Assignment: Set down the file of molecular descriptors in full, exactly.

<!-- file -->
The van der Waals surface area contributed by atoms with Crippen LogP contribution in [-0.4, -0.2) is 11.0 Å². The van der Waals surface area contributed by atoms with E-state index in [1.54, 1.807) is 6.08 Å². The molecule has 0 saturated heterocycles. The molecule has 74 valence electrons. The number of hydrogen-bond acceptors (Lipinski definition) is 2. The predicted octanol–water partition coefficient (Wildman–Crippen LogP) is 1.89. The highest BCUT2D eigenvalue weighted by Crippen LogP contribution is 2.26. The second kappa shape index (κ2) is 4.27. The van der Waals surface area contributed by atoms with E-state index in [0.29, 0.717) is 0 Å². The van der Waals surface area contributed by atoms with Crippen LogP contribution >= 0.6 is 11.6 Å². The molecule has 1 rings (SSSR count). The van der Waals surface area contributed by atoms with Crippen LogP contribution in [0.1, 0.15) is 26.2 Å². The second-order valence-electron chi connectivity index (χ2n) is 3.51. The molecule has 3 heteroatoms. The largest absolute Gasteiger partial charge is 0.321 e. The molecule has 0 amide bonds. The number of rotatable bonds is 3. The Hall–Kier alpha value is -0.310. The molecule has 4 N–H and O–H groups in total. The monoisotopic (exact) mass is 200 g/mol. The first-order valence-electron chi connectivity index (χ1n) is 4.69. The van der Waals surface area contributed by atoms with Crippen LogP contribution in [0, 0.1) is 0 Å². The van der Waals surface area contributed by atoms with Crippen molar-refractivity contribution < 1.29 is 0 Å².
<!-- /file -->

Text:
The van der Waals surface area contributed by atoms with Crippen LogP contribution in [-0.4, -0.2) is 11.0 Å². The van der Waals surface area contributed by atoms with E-state index in [1.54, 1.807) is 6.08 Å². The molecule has 0 saturated heterocycles. The molecule has 74 valence electrons. The number of hydrogen-bond acceptors (Lipinski definition) is 2. The predicted octanol–water partition coefficient (Wildman–Crippen LogP) is 1.89. The highest BCUT2D eigenvalue weighted by Crippen LogP contribution is 2.26. The second kappa shape index (κ2) is 4.27. The van der Waals surface area contributed by atoms with E-state index in [0.29, 0.717) is 0 Å². The van der Waals surface area contributed by atoms with Crippen LogP contribution >= 0.6 is 11.6 Å². The molecule has 1 rings (SSSR count). The van der Waals surface area contributed by atoms with Crippen LogP contribution in [0.1, 0.15) is 26.2 Å². The second-order valence-electron chi connectivity index (χ2n) is 3.51. The molecule has 3 heteroatoms. The largest absolute Gasteiger partial charge is 0.321 e. The molecule has 0 amide bonds. The number of rotatable bonds is 3. The Hall–Kier alpha value is -0.310. The molecule has 4 N–H and O–H groups in total. The monoisotopic (exact) mass is 200 g/mol. The first-order valence-electron chi connectivity index (χ1n) is 4.69. The van der Waals surface area contributed by atoms with Crippen LogP contribution in [0, 0.1) is 0 Å². The van der Waals surface area contributed by atoms with Crippen molar-refractivity contribution < 1.29 is 0 Å².